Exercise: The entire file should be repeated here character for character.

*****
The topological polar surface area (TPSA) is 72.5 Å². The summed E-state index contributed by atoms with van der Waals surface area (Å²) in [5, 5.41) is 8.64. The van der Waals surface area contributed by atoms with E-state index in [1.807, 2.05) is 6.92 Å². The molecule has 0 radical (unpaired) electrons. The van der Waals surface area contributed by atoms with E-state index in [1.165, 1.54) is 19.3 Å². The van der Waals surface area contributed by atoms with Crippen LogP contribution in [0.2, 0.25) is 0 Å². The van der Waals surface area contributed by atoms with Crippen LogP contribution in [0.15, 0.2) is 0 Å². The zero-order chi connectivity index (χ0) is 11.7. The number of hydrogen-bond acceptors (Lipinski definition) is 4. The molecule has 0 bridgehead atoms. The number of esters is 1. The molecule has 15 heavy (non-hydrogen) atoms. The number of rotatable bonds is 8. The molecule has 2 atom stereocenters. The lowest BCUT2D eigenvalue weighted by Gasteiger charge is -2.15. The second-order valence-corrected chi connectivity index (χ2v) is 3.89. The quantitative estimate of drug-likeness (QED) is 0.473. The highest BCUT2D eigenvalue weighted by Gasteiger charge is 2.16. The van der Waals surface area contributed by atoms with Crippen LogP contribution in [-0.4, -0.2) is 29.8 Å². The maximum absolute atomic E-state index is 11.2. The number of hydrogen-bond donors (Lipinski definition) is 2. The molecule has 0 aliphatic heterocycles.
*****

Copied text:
The topological polar surface area (TPSA) is 72.5 Å². The summed E-state index contributed by atoms with van der Waals surface area (Å²) in [5, 5.41) is 8.64. The van der Waals surface area contributed by atoms with E-state index in [1.807, 2.05) is 6.92 Å². The molecule has 0 radical (unpaired) electrons. The van der Waals surface area contributed by atoms with E-state index in [1.165, 1.54) is 19.3 Å². The van der Waals surface area contributed by atoms with Crippen LogP contribution in [0.2, 0.25) is 0 Å². The van der Waals surface area contributed by atoms with Crippen LogP contribution in [0.15, 0.2) is 0 Å². The zero-order chi connectivity index (χ0) is 11.7. The number of hydrogen-bond acceptors (Lipinski definition) is 4. The molecule has 0 bridgehead atoms. The number of esters is 1. The molecule has 15 heavy (non-hydrogen) atoms. The number of rotatable bonds is 8. The molecule has 2 atom stereocenters. The lowest BCUT2D eigenvalue weighted by Gasteiger charge is -2.15. The second-order valence-corrected chi connectivity index (χ2v) is 3.89. The quantitative estimate of drug-likeness (QED) is 0.473. The highest BCUT2D eigenvalue weighted by Gasteiger charge is 2.16. The van der Waals surface area contributed by atoms with Crippen LogP contribution in [-0.4, -0.2) is 29.8 Å². The maximum absolute atomic E-state index is 11.2. The number of hydrogen-bond donors (Lipinski definition) is 2. The molecule has 0 aliphatic heterocycles.